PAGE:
Last week I was expecting a number of things in the mail. They were unexpectedly sluggish arriving. As I was complaining to my son at dinner one night, Cruz sneezed three times. My son said confidently “They'll be here tomorrow.” It hadn't occurred to me that the resident dog, with his endearing black eyepatches and a terror of thunder, might be a prophet, but sure enough the next day the sluggish mail arrived. I'd never heard of this superstition of sneeze as omen.
At the weekend I was telling J the story and he, putting on his classicist's hat, said “Surely you remember that Catullus poem? Sneezes a good omen for a love affair?” No. I didn't remember. I found the number of the poem on the Internet (Carmen 45) and he hunted it down in his murky green Catullus. Over coffee and toast he translated it for me.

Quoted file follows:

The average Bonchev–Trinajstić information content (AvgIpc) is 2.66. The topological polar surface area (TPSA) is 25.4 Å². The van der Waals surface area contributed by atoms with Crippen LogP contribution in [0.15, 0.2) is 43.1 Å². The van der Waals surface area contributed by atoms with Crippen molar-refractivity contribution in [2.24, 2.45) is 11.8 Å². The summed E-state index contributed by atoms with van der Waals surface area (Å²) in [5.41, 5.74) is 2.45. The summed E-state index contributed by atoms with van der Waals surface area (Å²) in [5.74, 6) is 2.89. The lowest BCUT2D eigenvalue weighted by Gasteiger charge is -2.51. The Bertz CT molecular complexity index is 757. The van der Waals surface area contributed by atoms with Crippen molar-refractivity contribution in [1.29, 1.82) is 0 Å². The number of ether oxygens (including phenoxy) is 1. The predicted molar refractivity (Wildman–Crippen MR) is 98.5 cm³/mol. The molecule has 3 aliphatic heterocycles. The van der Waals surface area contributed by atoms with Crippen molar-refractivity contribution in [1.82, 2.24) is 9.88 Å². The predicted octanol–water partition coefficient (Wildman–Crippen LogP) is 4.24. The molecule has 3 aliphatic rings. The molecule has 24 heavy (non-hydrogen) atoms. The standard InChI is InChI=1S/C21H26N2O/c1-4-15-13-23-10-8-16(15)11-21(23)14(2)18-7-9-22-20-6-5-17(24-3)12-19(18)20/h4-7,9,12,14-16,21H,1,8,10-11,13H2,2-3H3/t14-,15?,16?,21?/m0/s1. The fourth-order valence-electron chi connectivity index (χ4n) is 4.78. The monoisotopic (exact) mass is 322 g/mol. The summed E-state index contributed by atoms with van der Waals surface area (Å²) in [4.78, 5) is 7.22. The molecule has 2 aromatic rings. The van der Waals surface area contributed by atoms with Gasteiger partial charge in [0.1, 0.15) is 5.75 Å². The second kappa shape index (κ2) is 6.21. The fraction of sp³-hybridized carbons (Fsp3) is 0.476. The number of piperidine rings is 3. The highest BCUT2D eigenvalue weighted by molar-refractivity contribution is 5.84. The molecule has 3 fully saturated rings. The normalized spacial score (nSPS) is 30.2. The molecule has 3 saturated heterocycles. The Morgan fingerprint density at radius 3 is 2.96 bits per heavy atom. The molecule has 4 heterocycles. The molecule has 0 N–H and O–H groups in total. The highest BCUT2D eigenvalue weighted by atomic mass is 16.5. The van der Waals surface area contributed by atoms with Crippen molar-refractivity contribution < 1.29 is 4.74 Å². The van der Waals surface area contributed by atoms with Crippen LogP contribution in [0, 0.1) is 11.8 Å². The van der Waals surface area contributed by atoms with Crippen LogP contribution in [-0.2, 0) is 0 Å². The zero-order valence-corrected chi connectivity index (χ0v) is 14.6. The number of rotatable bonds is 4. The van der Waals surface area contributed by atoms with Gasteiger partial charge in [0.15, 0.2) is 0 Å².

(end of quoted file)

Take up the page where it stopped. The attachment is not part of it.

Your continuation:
As the two lovers, Septimius and Acme protest their love for each other, Cupid that perennial bystander when love's in the air, sneezes approval on the left, and sneezes approval on the right.
Now, having set out with good omens they love and are loved with mutual passion.
From now on I'll be scrutinising every sneeze for its prophetic insight.